The film was of a duration of 104 minutes without an interval and from the opening scene to the final one it engages the audience’s attention.
SWORDS AND SCEPTRES: THE RANI OF JHANSI
After attending a dance conference at Charlotte, North Carolina University, I arrived in New York on May 6th. In the evening was a private screening of the film “Swords and Sceptres: The Rani of Jhansi”, produced, directed and scripted by Swati Bhise — renowned Bharatanatyam dancer and a disciple of Sonal Mansingh — at Asia Society, a cultural hub in New York. Since it was the opening night screening, there was a sizable crowd, practically the “who is who” of Indians settled in New York — the “culturalati” and leading corporate persons were in the courtyard where drinks were served. I was visiting New York after an interval of four years, so it was an excellent opportunity to meet so many friends. Rachel Cooper, the director of the Performing Arts Division of Asia Society received me with warm greetings.
Swati and her glamorous daughter Devika, who plays the lead role of Jhansi ki Rani Lakshmibai were being interviewed and photographed in the foyer. Before the screening, Rachel Cooper welcomed all and informed us that after the screening there would be a Q and A. The film was of a duration of 104 minutes without an interval and from the opening scene to the final one it engages the audience’s attention. The dialogues are in Hindi, Marathi and English. The production value is of high quality.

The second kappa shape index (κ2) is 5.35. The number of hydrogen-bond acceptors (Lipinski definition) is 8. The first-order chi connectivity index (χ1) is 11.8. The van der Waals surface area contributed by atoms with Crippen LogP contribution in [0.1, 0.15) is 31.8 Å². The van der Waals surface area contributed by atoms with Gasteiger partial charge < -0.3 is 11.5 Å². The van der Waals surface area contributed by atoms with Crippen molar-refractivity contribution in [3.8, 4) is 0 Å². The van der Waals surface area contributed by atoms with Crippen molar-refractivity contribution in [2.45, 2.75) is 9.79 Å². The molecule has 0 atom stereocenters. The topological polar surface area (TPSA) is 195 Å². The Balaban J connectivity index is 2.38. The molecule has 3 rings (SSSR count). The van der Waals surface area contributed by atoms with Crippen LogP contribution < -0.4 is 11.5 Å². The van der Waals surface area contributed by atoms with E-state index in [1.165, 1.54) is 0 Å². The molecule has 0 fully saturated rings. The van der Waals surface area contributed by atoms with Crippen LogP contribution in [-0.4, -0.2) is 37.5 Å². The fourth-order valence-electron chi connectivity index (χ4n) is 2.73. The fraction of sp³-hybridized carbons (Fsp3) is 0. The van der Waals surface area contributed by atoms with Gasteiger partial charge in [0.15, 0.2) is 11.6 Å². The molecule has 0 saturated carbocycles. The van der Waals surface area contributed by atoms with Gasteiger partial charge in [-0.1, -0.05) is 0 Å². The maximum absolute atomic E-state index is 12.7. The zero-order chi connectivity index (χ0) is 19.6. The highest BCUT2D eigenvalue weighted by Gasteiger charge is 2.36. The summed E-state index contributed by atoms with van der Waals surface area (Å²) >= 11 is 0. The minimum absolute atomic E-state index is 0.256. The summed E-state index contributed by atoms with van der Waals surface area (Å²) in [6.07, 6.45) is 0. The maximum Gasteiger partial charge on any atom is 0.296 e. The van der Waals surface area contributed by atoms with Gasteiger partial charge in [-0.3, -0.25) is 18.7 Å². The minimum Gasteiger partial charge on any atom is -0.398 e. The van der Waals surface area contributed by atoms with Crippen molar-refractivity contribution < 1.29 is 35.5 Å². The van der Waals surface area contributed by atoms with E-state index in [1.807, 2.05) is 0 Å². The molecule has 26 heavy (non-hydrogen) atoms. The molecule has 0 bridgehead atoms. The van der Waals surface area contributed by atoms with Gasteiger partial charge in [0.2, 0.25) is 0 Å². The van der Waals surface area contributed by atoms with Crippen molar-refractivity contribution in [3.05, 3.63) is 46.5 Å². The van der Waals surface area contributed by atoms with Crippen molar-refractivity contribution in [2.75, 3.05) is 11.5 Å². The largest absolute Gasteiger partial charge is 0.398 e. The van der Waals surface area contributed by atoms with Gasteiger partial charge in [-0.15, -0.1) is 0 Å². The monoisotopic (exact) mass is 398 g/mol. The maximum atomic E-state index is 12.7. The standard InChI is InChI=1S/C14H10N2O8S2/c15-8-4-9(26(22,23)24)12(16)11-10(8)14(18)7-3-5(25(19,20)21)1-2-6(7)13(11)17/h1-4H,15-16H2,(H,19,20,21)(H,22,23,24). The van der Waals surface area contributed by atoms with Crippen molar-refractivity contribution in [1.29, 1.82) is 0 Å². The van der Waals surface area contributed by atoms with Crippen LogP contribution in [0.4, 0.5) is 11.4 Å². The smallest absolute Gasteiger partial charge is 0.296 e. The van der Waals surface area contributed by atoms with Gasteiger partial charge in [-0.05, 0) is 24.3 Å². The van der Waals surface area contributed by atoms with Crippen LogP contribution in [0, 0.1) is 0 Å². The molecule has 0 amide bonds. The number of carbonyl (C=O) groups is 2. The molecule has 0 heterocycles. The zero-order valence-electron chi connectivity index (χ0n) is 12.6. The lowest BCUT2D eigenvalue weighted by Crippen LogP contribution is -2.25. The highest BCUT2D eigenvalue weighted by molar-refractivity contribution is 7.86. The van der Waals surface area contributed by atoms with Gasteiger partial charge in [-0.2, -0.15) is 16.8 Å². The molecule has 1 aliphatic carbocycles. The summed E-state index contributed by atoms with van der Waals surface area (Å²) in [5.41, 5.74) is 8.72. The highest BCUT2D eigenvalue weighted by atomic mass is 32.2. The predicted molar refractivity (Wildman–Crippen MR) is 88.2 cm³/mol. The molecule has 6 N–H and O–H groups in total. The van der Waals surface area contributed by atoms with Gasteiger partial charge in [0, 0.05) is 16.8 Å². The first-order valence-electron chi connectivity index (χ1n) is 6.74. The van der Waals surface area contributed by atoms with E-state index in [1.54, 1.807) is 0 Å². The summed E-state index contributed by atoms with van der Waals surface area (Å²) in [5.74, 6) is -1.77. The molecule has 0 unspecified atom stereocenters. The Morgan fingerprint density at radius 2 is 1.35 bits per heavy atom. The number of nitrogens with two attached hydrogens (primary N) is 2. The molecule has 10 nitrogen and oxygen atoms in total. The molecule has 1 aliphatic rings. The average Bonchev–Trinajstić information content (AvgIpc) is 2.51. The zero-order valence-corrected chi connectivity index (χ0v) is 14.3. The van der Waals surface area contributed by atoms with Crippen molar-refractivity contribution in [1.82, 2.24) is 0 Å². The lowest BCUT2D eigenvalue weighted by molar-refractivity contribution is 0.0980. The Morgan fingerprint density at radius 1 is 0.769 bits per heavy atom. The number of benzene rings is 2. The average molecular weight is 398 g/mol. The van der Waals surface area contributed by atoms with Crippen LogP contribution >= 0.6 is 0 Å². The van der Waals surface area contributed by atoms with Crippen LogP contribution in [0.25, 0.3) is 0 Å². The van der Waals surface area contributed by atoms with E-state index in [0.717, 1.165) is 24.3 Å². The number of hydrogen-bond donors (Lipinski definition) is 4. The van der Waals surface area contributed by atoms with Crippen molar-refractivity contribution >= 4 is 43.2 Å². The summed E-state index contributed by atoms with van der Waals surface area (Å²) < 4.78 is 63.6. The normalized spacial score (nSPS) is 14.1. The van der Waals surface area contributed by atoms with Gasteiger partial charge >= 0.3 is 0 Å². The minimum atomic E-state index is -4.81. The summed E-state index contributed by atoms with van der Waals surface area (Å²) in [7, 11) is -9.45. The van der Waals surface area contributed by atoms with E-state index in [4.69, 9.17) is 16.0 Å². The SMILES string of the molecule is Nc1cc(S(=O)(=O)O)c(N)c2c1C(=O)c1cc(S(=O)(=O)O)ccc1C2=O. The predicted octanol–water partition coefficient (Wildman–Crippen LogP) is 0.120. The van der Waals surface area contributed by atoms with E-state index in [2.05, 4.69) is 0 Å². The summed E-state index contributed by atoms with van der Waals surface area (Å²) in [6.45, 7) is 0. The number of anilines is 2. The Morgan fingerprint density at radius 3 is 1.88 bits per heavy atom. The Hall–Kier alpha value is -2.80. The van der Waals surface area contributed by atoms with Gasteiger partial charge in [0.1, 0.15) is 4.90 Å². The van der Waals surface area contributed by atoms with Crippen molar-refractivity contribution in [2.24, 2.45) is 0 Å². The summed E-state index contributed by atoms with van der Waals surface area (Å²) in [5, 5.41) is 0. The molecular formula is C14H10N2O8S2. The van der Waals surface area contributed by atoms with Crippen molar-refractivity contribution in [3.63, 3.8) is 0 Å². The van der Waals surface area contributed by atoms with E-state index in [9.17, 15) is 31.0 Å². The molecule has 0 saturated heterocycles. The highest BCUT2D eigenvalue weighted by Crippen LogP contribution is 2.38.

Devika had, when she was barely 16, made a documentary on hijras, the third-gender people. Studying in Johns Hopkins University, she took part in a play as Janaki ,wife of Srinivasa Ramanujan, the mathematician, which later on was turned into the film The Man Who Knew Infinity with Dev Patel in the lead role. Recently, Devika also appeared in the film The Rest of Us. Early on she had acted in the romantic comedy The Accidental Husband with an international cast — Uma Thurman, Colin Firth and Jeffrey Dean Morgan.
As the young queen Lakshmibai who singlehandedly fought with the British and the pernicious East India Company which ruled India in the 1850s, Devika lives up to expectations of a brave young woman who does not yield to British shenanigans. She seeks in Jhansi peaceful solutions but to no avail. Queen Victoria seeks a resolution to the escalating situation with minimal force. But after a bloody siege at Jhansi Fort, during which many lives were lost, the rani became a growing symbol of Indian resistance. Gathering alliances, she led her people into a battle that ultimately changed the shape of history.
Well edited, scripted, crafted and directed by Swati, the film is a tribute to women power. Says Swati, “Lakshmibai, the queen of Jhansi is a character not seeped in myth but in the dairies of British officers who called her either Joan of Arc or Jezbel. Like a cross many powerful women bear, being characterised as one or the other, I wanted to highlight the intricacies and complexities of such a woman, and her struggle in the world of corporate powerplay, greed, and imperialist control over territories. Her story was of a woman who was never dictated to and who made a mark in history where she still lives on in the hearts and minds of every child and person today. Her name is synonymous with valour, freedom and independence. My vision was to share this ordinary, yet extraordinary woman’s life worldwide.”